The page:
with trails for walking and horseback riding.

The Old Croton Aqueduct was constructed primarily by an immigrant Irish labor force
numbering close to four thousand the workers. Salaries ranged from 75 cents to one
dollar per day. Discontent at wages and conditions were prevalent and insurrections
occurred in 1838 and 1840. Italian immigrant laborers constructed later dams of the
1880s and 1890s. These workers often lived in nearby tent camps or frame house
settlements.

A Changing Economic and Physical
Landscape
All of this extensive reservoir construction
caused flooding of prime farmland. Properties
adjacent to the reservoirs were also condemned
in order to prevent construction on these lands
and thereby protect the purity of the water
running into the Croton Water System. Water
powered industries were particularly targeted as
sources of pollution. The early industrial areas of
Southeast and many towns on the Croton River
were condemned by the Department of Water
Supply.
Croton Falls Dam
Churches, stores and homes were either moved or destroyed. In the Town of Southeast
alone, two hundred and three buildings were auctioned and moved. Most of Southeast
Center, the original center of the Town, was flooded by the East Branch Reservoir. The
loss of farmland and the destruction of important industries contributed to a abrupt drop
in Southeast's population in the late 1880s.

The Borden Condensery, located in Southeast, was not considered a possible source of
water pollution, as it was known to be a scrupulously clean factory. However, the
factory's production was severely reduced as local farms were flooded and the supply of
milk diminished. In 1915, this condensery closed.

Another local industry that was adversely affected by the construction of the Croton
Reservoir System, was the Tilly Foster Mine, an important source of magnetic iron ore in
the eastern United States. In 1897, the mine flooded and the owners blamed the nearby
Middle Branch Reservoir. The courts ordered the reservoir drained but, the flooding
continued and ultimately a local underground spring was named the culprit.
Consequently, the Tilly Foster Mine closed. Today, the former hamlet of Tilly Foster
where the mineworkers had lived, lies under the Middle Branch Reservoir.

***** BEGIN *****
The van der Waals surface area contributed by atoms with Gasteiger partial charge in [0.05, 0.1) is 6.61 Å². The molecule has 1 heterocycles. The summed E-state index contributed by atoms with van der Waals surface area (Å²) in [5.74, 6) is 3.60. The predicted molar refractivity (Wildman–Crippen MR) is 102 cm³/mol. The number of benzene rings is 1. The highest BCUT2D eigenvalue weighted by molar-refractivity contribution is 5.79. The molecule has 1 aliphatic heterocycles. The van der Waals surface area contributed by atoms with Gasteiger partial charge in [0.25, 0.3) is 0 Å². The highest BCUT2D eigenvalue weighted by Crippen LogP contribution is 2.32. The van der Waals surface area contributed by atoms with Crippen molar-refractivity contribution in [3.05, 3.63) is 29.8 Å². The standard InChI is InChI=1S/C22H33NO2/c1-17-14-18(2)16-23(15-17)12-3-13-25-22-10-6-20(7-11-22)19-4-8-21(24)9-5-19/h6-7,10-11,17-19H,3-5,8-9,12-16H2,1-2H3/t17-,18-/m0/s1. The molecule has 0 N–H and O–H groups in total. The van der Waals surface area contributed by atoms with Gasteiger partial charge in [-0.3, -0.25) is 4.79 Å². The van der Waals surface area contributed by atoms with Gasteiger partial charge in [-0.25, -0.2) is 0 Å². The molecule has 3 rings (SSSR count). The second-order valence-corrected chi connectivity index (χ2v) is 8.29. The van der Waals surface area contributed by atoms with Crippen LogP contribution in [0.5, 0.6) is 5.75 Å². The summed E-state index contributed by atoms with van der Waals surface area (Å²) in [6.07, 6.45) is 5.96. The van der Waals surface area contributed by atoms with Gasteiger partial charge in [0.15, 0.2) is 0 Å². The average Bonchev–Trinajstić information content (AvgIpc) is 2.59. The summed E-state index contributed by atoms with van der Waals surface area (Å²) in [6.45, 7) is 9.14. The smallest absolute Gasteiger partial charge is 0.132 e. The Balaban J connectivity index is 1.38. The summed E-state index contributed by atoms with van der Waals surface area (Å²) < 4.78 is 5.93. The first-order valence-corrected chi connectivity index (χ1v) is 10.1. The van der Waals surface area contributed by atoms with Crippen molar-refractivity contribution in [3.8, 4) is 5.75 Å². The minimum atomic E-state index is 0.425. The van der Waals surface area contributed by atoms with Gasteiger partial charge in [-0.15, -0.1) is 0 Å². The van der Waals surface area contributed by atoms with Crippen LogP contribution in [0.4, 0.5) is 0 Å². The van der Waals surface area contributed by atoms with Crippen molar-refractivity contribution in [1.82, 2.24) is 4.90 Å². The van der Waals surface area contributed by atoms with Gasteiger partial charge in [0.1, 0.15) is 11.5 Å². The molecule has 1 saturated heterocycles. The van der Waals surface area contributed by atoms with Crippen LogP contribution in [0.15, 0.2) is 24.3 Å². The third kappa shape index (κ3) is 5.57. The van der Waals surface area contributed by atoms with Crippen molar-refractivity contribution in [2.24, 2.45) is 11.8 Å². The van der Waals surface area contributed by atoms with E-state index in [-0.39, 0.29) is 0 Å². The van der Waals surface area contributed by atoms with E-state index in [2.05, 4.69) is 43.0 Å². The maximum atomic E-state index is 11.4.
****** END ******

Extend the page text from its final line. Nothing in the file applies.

Eventually, the recreational aspect of the reservoirs built for the Croton Reservoir System
began to be appreciated. Once a year, on the second Saturday of April, Southeast is in
the sports pages of many New York newspapers with the announcement of the opening
day of trout season. By 6am, the East Branch of the Croton River is usually crowded with
hundreds of fishermen.

By 1911, the Croton Water System had achieved its maximum potential. Yet, the needs of
New York City's population continued growing. The Esopus Watershed in the Catskills
was developed creating a water system of unprecedented magnitude. The Ashokan
Reservoir holds 130 billion gallons of water. One hundred and twenty six miles of
aqueduct carry water 1,100 feet under the Hudson River to the Kensico Reservoir in
Mount Kisco.

Another water system, the Delaware System, includes reservoirs on the Rondout and the

http://www.southeastmuseum.org/html/croton_reservoir.html 3/28/2007
Croton Reservoir Page 4 of 4

Neversink. It is the world's longest aqueduct. Passing under the Hudson River to the
West Branch Reservoir in Carmel and then to the Kensico Dam, this system brings 324
billion gallons of water to New York City.
New
Aqueducts
and Water
Systems

Today, the
Croton
System
supplies
less than
fifteen
percent of
New York
City's water,
but its
reservoirs
and tunnels
also deliver
water from
the Catskill
and
Delaware
Systems.
Yet, even
with a 550
billion gallon
water
system, New
York City is
not immune
to drought.
Once again,
the city has
turned to the
Croton
System,
seeking to
improve its
output with
new
construction
at the
Croton
Reservoir.
The impact of the Croton Reservoir System on Putnam and Westchester communities
has been tremendous. In times of drought, when the reservoirs are low, foundations of
factories, bridges, farmhouses, and barns can be seen: silent witnesses to uprooted
lives and lost villages.

Page designed by:

http://www.southeastmuseum.org/html/croton_reservoir.html 3/28/2007